on the system of reality as a whole, and by changing that system
        returns to affect us by altering not only our own condition but what
        actions are available to us and how others may act upon the whole
        system. In the end, this does affect both the physical and moral
        aspects of existence (where actions rooted in ignorance cause
        suffering within the system that reflects back onto the actor), but
        perhaps not as immediately or overtly as one might expect from more
        mystical conceptions of karma. For in this conception, actions do not
        move with linearity, but rather in the tangled web of chaos that is
        the simultaneous action of all of existence.

        But I must reinforce that that is my own theorizing based off of my
        experience with a number of Buddhist schools of thought in addition to
        my own experience of life. I am uncertain as to what Shinran himself
        had to say of karma. However, I hope that my conception has been of
        use to you in some fashion, and I perceive it to be sensible and
        compatible with Buddhism without being needlessly mystical or
        esoteric. But as a criticism of my prior statements: as to what
        exactly occurs in order for our karmic bonds to be severed is unknown
        to me. Further problems with this conception of karma are encountered
        when considering the Bodhisattva's rebirth and the fact that they are
        born into a world shaped by their ignorance in prior lives. I know
        that Hirota elaborates a bit more about the severing of karmic evil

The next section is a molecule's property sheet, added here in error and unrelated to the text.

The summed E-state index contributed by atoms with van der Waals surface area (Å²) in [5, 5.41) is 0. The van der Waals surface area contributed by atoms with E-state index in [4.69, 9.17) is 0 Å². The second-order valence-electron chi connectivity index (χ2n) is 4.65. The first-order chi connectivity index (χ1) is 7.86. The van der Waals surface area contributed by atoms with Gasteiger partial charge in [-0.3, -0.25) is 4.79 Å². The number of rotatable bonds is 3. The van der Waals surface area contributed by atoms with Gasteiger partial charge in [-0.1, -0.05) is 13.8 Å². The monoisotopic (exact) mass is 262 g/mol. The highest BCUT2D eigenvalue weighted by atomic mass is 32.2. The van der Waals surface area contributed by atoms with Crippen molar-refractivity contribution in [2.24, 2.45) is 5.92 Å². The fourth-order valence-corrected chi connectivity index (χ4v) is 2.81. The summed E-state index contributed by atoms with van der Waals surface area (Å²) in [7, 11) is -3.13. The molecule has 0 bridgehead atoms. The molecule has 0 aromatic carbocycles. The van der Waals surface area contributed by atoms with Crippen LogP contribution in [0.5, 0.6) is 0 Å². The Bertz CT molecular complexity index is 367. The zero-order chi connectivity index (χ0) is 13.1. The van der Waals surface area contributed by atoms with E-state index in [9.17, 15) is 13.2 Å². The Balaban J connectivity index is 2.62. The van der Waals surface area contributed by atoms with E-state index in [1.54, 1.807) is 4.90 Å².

after death in the previously mentioned volume, and I will have to try
        and review it a bit more. But hopefully this has at least given you
        something to contemplate, and I would like to hear what others have to
        say of such a conception of karma in the context of Shin and the
        bodhisattva ideal.

        Namu Amida Butsu,
        Erik
      • w w
        Shin Buddhism has much less concern of Karma because we don t have the practice of creating merit.Shin Buddhists believe that if you attain true faith Amida
        Message 3 of 7 , Sep 10, 2004
        • 0 Attachment
          Shin Buddhism has much less concern of Karma because we don't have the practice of creating merit.Shin Buddhists believe that if you attain
          true faith Amida that you will enter Nirvana at the end of this present life.
          Other Buddhist paths propose that salvation takes life times of hard
          practice.Moreover, non-Shin Buddhists fear the effects of present and
          future Karma.Shin Buddhists are joyfull that although there will be some
          present effects of Karma,however , their "next life" will be in Amida's Pure Land,
          forever free of Karma! What is Karma? Karma is just the vast collection
          of past and present thoughts and intentions(good and evil) stored in the
          "cosmic conciousness".
           
          gassho,
          Warren
          jdnuno <jdnuno@...> wrote:
          I am of course a new student of Shin Buddhism. I have read Prof.
          Unno's River of Fire, River of Water and I am currently reading Bits
          of Rubble Into Gold.  However, I am still either missing or not truly
          understanding the definition of karma.  What is it? Is it the same as
          other practices.  I understand that there is little if any stress on
          past lives and reincartion within Shin Buddhism, so how is Karma
          related to the other paths?
          If anyone could explain this to me or direct me to a web page that
          that specifically answers my question, I would very much appreciate
          it.

          Thank you all

          John




          Post your free ad now! Yahoo! Canada Personals
        • Jim
          From basics of Western Pure Land Buddhism: 9 Amida s compassion reaches across the darkness of space and time,[23] to save all beings. No harmful karma can